Kagan says that he received his first serious practical training in law from an Egyptian activist who had taken up law after being tortured as a political prisoner. “He told me that even though the law is never perfect, lawyers should always try to take it seriously,” he said. “I think it was in Egypt where I really learned what it meant to be a lawyer.”

One of the first challenges Kagan had to confront concerned the difficulty that asylum systems have separating genuine refugees from people who might be inventing their claims. His experience in Egypt produced one of the most widely cited studies of refugee credibility assessment, which was published in 2003 and has since been relied on by the 9th and 7th Circuit courts of appeal in precedent-setting decisions.

“Very few of the cases I saw in Cairo raised any controversial legal issues,” Kagan said. “But they turned on credibility assessment, and there were no clear standards about what should be considered believable. Every decision-maker was different, and the decisions were basically arbitrary.”

Kagan’s interest in credibility assessment has led him to focus on how American courts handle immigration appeals. He is currently working with Boyd Professor Fatma Marouf on a large-scale study of how the circuit courts decide whether to block a deportation while an appeal is pending, known as granting a stay of removal.

At UNLV, Kagan is teaching in the Immigration Clinic, Professional Responsibility, and Administrative Law.

The Clinic takes some asylum and torture cases, raising issues similar to those Kagan dealt with abroad.

“This is great for students because not only do they get experience and get to make real arguments, they get to see the complexity of how these rules apply to real people,” Kagan said.

Bryn Esplin Honored with Neuroethics Award

UNLV William S. Boyd School of Law second-year student Bryn Esplin is the latest student to be recognized for her academic contributions.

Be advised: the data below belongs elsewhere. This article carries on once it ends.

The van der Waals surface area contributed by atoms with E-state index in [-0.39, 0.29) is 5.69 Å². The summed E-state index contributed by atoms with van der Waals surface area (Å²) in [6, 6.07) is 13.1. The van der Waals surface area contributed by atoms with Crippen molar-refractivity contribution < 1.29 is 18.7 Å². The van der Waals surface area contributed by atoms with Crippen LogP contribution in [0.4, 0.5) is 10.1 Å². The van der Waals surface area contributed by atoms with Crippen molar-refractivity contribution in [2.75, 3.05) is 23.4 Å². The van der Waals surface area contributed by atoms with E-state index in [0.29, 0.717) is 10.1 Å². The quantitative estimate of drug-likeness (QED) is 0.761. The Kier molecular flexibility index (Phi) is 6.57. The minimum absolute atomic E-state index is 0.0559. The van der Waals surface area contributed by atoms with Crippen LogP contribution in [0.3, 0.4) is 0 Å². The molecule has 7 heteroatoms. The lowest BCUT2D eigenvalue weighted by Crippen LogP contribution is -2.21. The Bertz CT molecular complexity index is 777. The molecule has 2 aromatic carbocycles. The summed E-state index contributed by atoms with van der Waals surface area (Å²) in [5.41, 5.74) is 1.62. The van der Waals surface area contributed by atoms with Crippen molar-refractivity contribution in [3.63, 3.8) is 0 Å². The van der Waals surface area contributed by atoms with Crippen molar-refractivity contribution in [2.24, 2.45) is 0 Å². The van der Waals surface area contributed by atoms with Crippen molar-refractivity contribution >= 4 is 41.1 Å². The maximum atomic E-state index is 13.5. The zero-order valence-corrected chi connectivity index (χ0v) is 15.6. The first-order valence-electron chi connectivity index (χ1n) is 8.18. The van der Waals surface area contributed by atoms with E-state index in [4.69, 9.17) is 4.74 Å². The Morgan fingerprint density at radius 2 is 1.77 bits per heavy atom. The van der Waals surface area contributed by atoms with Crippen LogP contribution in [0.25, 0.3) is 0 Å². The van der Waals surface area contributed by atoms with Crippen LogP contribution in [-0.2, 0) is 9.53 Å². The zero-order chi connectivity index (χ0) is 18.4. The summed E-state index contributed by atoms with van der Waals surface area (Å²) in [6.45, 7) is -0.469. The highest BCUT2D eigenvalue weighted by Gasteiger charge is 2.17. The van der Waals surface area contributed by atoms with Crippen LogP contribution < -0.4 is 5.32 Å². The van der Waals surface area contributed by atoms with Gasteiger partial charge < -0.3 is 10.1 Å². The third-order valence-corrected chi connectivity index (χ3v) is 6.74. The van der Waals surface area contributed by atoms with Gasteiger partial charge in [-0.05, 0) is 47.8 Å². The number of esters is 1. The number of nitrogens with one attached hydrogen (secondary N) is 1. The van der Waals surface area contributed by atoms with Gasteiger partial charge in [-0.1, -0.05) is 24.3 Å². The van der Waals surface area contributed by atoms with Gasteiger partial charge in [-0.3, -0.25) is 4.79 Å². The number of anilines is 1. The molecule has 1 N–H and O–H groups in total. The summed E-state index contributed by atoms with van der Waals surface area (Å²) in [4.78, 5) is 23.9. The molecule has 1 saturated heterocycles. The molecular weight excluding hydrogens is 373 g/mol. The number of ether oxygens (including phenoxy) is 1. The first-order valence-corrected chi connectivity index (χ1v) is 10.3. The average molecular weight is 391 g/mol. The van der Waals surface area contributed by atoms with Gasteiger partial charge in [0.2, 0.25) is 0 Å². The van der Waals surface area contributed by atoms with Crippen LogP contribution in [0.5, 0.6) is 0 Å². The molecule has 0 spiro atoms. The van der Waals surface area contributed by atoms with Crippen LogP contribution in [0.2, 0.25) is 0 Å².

Her work, titled “Identical Prescriptions, Disparate Treatment: Anticonvulsant Usage in Frontal Lobe Epilepsy and Bipolar I Disorder,” received the Early Career Scholar in Neuroethics Award. She presented her work at the International Neuroethics Conference at the Cleveland Clinic in Cleveland, Ohio, on Oct. 24-25, 2012.

Esplin said it was an unexpected delight to be recognized for her work at the international level.

“It's an honor and very encouraging, but it's also a larger recognition of the caliber and commitment of Boyd's professors,” she said. “I simply wouldn't have received the award without Professor [Stacey] Tovino's support and guidance.”

Her paper discusses the advances in neuroscience and legislation that can affect the diagnosis and treatment of the conditions she studied.

“I conclude that, working in tandem, breakthroughs in neuroscience and legislative interventions can enhance understanding and access to care, helping to dismantle the philosophical heritage of persistent stigma,” she said. “This work is an outgrowth of a directed research project supervised by Professor Tovino.”

Esplin said that she became interested in researching this topic for the same reason she got into law school: being able to direct change to systems that need it.

“Part of the impetus for pursuing a J.D. is my belief that legal training affords the ability to effectuate meaningful, necessary change. Of particular concern to me is the marginalization of individuals with mental illness, which has been and continues to be reiterated and reified,” she said. “It's irrefutable that the categorization of physical versus mental illness as evidenced by Epilepsy and Bipolar Disorder is both problematic and conspicuously arbitrary.”

She added that she feels her work articulates why unequal treatment in health care and legislation is such a problem and how it impacts not just those afflicted, but the public at-large.

“More importantly, it proposes solutions to disparity and offers new modes of thinking and reconciling difference,” Esplin said.

As for post-graduation plans, Esplin hopes to continue working on things she finds to be fulfilling.

“I've been lucky to do the things I find enjoyable irrespective of whether they're lucrative or sustainable. More and more I realize there are so many paths to take post-law school, so I can't say which I'll follow,” she said.